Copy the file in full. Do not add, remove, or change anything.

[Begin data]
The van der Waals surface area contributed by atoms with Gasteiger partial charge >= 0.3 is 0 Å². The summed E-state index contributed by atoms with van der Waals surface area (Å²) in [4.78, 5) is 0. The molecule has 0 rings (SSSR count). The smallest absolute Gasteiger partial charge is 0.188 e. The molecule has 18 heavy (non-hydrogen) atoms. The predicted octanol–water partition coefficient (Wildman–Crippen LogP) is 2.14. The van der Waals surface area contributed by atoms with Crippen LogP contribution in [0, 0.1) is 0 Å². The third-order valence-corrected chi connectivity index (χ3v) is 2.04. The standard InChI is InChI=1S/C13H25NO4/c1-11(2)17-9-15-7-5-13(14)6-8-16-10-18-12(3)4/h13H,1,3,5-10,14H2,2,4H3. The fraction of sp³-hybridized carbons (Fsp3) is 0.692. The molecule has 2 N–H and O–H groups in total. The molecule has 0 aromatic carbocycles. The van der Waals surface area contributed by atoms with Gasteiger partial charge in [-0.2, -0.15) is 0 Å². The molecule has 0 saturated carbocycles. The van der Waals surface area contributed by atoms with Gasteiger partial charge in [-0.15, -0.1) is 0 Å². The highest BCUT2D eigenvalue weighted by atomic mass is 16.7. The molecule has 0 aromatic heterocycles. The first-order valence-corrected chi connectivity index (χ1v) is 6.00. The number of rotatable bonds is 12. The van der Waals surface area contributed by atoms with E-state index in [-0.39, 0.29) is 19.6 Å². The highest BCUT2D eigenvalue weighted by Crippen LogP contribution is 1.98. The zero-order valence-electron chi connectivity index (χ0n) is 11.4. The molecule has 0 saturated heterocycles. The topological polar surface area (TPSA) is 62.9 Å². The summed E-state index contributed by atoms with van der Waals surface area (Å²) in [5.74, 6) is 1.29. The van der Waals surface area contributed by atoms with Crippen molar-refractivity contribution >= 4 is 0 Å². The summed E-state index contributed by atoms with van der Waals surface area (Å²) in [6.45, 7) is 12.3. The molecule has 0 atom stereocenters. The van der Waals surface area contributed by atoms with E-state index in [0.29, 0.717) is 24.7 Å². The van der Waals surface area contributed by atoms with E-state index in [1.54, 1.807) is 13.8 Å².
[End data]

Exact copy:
The van der Waals surface area contributed by atoms with Gasteiger partial charge >= 0.3 is 0 Å². The summed E-state index contributed by atoms with van der Waals surface area (Å²) in [4.78, 5) is 0. The molecule has 0 rings (SSSR count). The smallest absolute Gasteiger partial charge is 0.188 e. The molecule has 18 heavy (non-hydrogen) atoms. The predicted octanol–water partition coefficient (Wildman–Crippen LogP) is 2.14. The van der Waals surface area contributed by atoms with Crippen LogP contribution in [0, 0.1) is 0 Å². The third-order valence-corrected chi connectivity index (χ3v) is 2.04. The standard InChI is InChI=1S/C13H25NO4/c1-11(2)17-9-15-7-5-13(14)6-8-16-10-18-12(3)4/h13H,1,3,5-10,14H2,2,4H3. The fraction of sp³-hybridized carbons (Fsp3) is 0.692. The molecule has 2 N–H and O–H groups in total. The molecule has 0 aromatic carbocycles. The van der Waals surface area contributed by atoms with Gasteiger partial charge in [-0.2, -0.15) is 0 Å². The molecule has 0 saturated carbocycles. The van der Waals surface area contributed by atoms with Gasteiger partial charge in [-0.15, -0.1) is 0 Å². The highest BCUT2D eigenvalue weighted by atomic mass is 16.7. The molecule has 0 aromatic heterocycles. The first-order valence-corrected chi connectivity index (χ1v) is 6.00. The number of rotatable bonds is 12. The van der Waals surface area contributed by atoms with E-state index in [-0.39, 0.29) is 19.6 Å². The highest BCUT2D eigenvalue weighted by Crippen LogP contribution is 1.98. The zero-order valence-electron chi connectivity index (χ0n) is 11.4. The molecule has 0 saturated heterocycles. The topological polar surface area (TPSA) is 62.9 Å². The summed E-state index contributed by atoms with van der Waals surface area (Å²) in [5.74, 6) is 1.29. The van der Waals surface area contributed by atoms with Crippen molar-refractivity contribution >= 4 is 0 Å². The summed E-state index contributed by atoms with van der Waals surface area (Å²) in [6.45, 7) is 12.3. The molecule has 0 atom stereocenters. The van der Waals surface area contributed by atoms with E-state index in [0.29, 0.717) is 24.7 Å². The van der Waals surface area contributed by atoms with E-state index in [1.54, 1.807) is 13.8 Å².